I clarified the following Telegraph article to highlight what it’s really saying:
The first major public engagement of Liz Truss, the new Environment Secretary, at the Game Fair today could be overshadowed by her predecessor Owen Paterson.
Married Female Truss is due to visit the show at Blenheim Palace for breakfast before heading to a meeting of the Cabinet at Chequers, the official home of the Prime Minister.
But hours later, Male Paterson, who was sacked by Male Cameron in this week’s reshuffle, will visit the Countryside Alliance’s stand at the show, which is organised by the Country Landowners' Association.
A friend of Male Paterson said the former Cabinet minister wanted to attend to show his solidarity with rural voters.
He said: “He is attending the Game Fair to show his personal support and solidarity with the countryside. His presence will be welcomed by many people there. He will do what he can from the backbenches to represent them.”
The friend said that it was likely to be “embarrassing” for Unmarried Female Truss that Male Paterson was appearing at the same show.
He said: “It is a little bit awkward – the new secretary of state is going up early so they don’t bump into the outgoing secretary of state.”
Tim Bonner, a spokesman from the Countryside Alliance, said: “There will be huge numbers of people at the Game Fair – more people go than go to Glastonbury.
“There will be hundreds of people in or around the stand and they will be keen to welcome him and offer their commiserations.”
He added that it was a “disappointment” that Male Paterson had been sacked: “We have to accept that the Prime Minister has the right to change his team.”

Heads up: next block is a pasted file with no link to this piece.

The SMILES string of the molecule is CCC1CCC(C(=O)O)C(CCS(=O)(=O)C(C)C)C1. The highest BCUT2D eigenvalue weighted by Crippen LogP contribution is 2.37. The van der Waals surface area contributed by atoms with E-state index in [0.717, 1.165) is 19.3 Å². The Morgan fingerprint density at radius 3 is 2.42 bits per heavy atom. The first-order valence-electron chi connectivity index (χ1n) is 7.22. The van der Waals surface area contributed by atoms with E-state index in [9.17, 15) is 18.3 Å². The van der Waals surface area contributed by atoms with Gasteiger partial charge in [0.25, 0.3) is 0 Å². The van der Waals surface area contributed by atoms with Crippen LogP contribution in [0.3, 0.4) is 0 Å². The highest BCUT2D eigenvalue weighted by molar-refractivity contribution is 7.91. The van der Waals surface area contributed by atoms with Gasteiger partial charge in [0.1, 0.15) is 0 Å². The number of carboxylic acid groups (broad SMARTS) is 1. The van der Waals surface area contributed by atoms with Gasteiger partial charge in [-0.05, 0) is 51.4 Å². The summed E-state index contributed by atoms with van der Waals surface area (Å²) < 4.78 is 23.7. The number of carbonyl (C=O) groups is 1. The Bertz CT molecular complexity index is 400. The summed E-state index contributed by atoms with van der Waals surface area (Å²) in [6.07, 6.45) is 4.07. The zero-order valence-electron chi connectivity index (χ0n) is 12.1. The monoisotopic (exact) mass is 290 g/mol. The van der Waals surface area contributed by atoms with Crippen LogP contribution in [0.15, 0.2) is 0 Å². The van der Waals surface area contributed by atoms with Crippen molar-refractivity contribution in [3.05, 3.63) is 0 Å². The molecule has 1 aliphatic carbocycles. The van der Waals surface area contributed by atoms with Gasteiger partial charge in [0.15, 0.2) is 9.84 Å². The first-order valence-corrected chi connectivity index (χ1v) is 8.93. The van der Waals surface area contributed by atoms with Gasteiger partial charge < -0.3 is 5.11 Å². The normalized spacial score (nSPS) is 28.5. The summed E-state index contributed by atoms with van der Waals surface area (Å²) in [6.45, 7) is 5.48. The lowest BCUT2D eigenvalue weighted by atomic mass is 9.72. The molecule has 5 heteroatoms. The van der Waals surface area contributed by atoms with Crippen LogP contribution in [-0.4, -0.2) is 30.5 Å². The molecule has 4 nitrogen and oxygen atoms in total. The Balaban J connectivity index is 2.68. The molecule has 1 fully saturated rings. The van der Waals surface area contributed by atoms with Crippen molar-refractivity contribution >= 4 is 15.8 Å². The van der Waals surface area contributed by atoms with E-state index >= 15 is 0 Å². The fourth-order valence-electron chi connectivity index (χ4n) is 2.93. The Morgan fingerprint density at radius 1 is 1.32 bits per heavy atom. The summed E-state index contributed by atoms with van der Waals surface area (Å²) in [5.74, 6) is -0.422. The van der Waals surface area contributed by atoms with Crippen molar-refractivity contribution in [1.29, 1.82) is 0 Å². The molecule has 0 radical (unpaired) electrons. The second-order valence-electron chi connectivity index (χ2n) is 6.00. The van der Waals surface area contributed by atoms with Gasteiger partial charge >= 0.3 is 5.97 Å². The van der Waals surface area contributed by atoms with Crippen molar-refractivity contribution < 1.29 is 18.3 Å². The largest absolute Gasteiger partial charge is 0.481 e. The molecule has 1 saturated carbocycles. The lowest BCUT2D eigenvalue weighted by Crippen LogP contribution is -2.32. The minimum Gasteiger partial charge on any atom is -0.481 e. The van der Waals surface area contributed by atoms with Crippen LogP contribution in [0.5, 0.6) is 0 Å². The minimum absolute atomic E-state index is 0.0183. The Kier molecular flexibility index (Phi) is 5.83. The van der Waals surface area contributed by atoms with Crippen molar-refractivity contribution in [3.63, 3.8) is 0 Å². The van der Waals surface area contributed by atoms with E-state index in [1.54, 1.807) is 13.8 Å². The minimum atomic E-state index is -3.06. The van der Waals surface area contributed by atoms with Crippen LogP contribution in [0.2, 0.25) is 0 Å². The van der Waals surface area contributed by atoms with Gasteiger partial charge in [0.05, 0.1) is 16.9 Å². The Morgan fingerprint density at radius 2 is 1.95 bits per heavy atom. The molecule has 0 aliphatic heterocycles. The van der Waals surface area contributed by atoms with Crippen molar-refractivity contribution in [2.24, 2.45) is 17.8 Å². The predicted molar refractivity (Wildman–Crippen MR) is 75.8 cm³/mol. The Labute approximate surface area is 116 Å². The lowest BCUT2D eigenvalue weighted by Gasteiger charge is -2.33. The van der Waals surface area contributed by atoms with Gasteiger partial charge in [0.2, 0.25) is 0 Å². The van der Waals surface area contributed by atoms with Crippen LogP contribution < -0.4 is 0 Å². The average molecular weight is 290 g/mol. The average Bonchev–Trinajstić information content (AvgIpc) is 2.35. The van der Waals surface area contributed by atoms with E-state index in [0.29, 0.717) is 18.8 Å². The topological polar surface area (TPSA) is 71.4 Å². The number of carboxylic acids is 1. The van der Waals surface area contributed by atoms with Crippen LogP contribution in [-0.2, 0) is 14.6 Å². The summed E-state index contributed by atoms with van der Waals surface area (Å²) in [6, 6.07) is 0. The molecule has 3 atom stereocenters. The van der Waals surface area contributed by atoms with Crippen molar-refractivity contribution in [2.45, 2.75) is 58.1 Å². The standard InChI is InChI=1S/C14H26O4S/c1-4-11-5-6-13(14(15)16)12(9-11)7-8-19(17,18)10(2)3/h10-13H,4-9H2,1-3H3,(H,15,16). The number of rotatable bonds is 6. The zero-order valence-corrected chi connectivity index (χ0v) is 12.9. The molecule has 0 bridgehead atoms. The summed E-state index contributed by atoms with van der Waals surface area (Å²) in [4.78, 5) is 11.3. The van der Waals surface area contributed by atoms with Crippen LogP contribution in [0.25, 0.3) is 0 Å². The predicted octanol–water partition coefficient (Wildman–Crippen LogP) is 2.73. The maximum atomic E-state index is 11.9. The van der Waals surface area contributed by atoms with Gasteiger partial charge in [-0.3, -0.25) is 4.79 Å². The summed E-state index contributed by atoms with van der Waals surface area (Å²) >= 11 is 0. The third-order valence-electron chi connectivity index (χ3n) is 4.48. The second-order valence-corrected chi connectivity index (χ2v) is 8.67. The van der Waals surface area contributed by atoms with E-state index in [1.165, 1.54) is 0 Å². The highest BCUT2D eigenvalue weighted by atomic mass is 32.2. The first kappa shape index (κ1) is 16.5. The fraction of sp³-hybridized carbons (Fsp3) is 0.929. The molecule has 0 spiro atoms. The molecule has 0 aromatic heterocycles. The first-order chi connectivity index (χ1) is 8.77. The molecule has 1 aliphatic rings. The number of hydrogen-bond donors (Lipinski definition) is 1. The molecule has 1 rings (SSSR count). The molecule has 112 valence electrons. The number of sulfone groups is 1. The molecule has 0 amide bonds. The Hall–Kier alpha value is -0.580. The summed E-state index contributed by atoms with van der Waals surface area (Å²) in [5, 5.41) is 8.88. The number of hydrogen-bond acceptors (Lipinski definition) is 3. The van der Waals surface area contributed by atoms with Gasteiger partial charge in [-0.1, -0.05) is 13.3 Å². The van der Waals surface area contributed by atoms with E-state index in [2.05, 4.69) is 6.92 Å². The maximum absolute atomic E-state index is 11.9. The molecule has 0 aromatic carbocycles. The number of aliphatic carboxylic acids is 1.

A spokesman at the Department for the Environment, Food and Rural Affairs said that George Eustice, the farming minister, will be attending all morning.
Male Eustice will be touring the stands at the show and meeting with stakeholders in the rural economy.
Unmarried Female Truss said: “I am delighted to be appointed as Environment Secretary. I look forward to tackling the important issues facing our rural communities including championing British food, protecting people from flooding and improving the environment."
Earlier Unmarried Female Truss vowed to use “every tool in our toolbox” to eradicate bovine tuberculosis in cattle as Labour pressured for the “discredited” badger cull to end.
Unmarried Female Truss told MPs: “We are asking Natural England - a proper expert body - to assess the way that the culls are going and to look at what we can do in the future. [...]
A first question might be: why does the author switch titles when referring to Liz Truss? A second: so is she married or not? And a third: why does it even matter?
‘Mrs’ and ‘Miss’, or ‘married’ and ‘unmarried’ indicate women’s availability in a way that ‘Mr’ never has and never will. But in the context of politics (or any other context for that matter), why is marital availability of any importance?
Beyond this obvious disparity titles also indicate the sex of their bearer, i.e. ‘female’ or ‘male’. Again, why do we need to know whether a person is female or male?
Titles are often argued to be a respectful form of address, but what they are really addressing is a particular feature of the human body – a feature which, judging from the many euphemisms and swearwords in circulation, does not often evoke ‘respectability’.
Imagine replacing ‘female’ and ‘male’ with their definitions: addressing MPs with either ‘sex that can bear offspring or produce eggs’ and ‘sex that produces gametes, especially spermatozoa’ (OD) has a bit of a weird ring to it to say the least.
And taking it further, ‘married sex that can bear offspring or produce eggs’ and ‘unmarried sex that can bear offspring or produce eggs’ sounds even weirder.
In short: why would anyone need to know the reproductive availability of an MP? Why would anyone need to know their/our sex?